You may be surprised to find that Grimpoteuthis is the name of neither a Muppet nor a Disney character. Rather, it’s a genus of pelagic umbrella octopuses known as the dumbo octopuses. With features as adorable as its name suggests, the dumbo octopus is small, compared to other octopods, at only an average 20-30 cm - slightly larger than an adult guinea pig. It propels itself through the water and navigates currents with specialized flippers on top of its head that look just like ears - hence the moniker, Dumbo, after the fictitious elephant that used its ears to fly.
Grimpoteuthis’s other unusual traits are adaptations to life in the cold, pressurized depths of the ocean. There are 13 recognized species of umbrella octopuses, which exhibit a variety of shapes and colors and have the ability to “flush” or camouflage themselves to their environment. Unlike most octopuses, the Dumbo octopus doesn’t have an ink sac because it rarely encounters predators in the deep sea.
As the ocean depths and seafloor remain largely unexplored, dumbo octopuses are a rare sight for researchers, and are largely unaffected by human activity. But that doesn’t mean they don’t have worries: since they live in such deep water, prey are almost as scarce as predators. They forage for their food, eating pelagic invertebrates that swim above the sea floor, like polychaete worms, pelagic copepods, isopods, amphipods, and other crustaceans for food. When they find something to eat, they swallow it whole.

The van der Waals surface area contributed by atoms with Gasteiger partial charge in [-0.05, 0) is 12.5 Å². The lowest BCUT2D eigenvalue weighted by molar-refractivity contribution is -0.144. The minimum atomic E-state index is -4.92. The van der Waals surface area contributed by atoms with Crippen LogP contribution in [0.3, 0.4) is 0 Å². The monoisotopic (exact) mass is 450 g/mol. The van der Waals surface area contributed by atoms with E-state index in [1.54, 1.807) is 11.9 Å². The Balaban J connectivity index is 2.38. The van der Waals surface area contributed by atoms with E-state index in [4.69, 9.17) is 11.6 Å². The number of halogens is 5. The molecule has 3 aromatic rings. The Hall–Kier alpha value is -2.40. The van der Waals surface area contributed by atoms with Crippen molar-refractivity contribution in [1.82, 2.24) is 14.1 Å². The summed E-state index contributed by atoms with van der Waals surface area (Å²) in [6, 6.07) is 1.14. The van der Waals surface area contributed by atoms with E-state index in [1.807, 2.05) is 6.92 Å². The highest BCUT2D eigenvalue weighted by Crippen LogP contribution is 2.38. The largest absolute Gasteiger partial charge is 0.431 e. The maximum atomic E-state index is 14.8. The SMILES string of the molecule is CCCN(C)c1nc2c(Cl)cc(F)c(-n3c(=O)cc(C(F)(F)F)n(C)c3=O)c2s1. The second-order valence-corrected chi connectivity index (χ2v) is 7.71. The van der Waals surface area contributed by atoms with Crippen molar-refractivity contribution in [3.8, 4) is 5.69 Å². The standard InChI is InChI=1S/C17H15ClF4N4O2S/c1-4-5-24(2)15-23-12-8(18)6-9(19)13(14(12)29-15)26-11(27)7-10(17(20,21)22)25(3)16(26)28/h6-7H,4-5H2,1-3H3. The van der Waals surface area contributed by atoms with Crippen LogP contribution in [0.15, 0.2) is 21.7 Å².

Since Dumbo octopuses are naturally rare, they’ve developed behaviors that increase their chances of successfully reproducing anytime they can find a mate. Females always carry eggs in different stages of development, and are able to store the sperm packets handed off to them by males for long periods of time. That way, they can transfer sperm to their most developed eggs any time the environmental conditions are right for reproducing. They lay their eggs on the bottom of the sea floor, attached to rocks or other hard surfaces. The young octopuses are large when they are born and must survive on their own immediately. A dumbo octopus typically lives only around 3 to 5 years, making them inviable as pets, or as captive animals - in addition to the fact that they cannot survive outside of the highly pressurized waters of the deep sea: that’s why you’ll never find one in an aquarium or a pet store.